That's why she should consider a pair of half-lens reading glasses to wear with her normal contacts. They will be task-specific to the work-related needs you described.
posted by amyms at 3:44 PM on July 7, 2007

In my case, the contacts+reading glasses and the progressive bifocals and the lined bifocals have all sucked. Sorry. If someone has an actual good solution for this, I'd sure like to hear it. I still have 20/15 eyes when properly corrected, but all my everyday glasses/contact solutions have sucked since presbyopia hit.
posted by DarkForest at 5:22 PM on July 7, 2007

Can the microscope eyepiece be diopter-adjusted like an SLR or binocular eyepiece? If so, then get a special pair of mono-vision glasses set for a distance appropriate for reading and computer (or a middle ground between) then adjust the diopter of the microscope eyepiece to match. Those eyeglasses will be just for these tasks; she'll need another pair for regular walking around life. I don't know if most microscopes have this adjustment though.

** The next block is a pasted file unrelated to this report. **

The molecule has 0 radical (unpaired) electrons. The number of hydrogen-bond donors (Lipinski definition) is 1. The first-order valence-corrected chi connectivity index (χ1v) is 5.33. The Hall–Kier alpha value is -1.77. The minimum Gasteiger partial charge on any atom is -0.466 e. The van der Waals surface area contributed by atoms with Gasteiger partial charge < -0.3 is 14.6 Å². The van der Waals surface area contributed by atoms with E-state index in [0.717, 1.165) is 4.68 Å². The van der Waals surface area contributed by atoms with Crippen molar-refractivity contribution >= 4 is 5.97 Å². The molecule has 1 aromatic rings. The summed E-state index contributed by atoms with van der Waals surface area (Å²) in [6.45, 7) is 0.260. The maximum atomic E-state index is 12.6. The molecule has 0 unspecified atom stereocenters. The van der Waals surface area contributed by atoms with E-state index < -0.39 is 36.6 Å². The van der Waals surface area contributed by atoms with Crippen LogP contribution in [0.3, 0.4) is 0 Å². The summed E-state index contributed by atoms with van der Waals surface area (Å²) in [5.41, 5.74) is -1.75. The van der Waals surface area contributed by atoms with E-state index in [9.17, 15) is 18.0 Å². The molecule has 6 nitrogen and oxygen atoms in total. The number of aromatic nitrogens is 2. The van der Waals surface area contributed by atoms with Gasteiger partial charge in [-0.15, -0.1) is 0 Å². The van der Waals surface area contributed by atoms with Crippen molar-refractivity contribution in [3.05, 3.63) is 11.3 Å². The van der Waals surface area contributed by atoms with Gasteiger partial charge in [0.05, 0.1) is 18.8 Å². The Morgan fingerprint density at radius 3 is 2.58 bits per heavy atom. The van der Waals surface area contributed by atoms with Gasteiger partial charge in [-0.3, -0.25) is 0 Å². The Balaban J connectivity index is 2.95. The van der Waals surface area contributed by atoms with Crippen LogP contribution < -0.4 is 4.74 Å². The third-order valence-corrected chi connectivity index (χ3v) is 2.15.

posted by DarkForest at 5:29 PM on July 7, 2007

"I don't know if most microscopes have this adjustment though."

Maybe they don't need it though, as it might be a function of just the regular focus control. But I think the key is not to be looking through the eyepiece with progressive lenses. At least in my case, looking through a viewfinder with progressives doesn't work well. Ignore me, I'm just blathering on...
posted by DarkForest at 5:33 PM on July 7, 2007

I have mono-vision = one eye corrected for reading, one for distance. Works fine for me.
posted by A189Nut at 12:58 AM on July 8, 2007 [1 favorite]

Best answer: The microscope can be focused to accommodate any amount of near/far-sighted-ness. So the problem is almost certainly that she likes to look through the microscope without glasses, because the visual field (and perhaps acuity) is better. Yet with the presbyopia, she needs reading glasses to see the paper. So the difficulty is, glasses on/off/on/off all day long.

Second difficulty is that the computer screen is a different distance than the paper--thus requiring a different strength of reading glasses.

That suggests some things to try: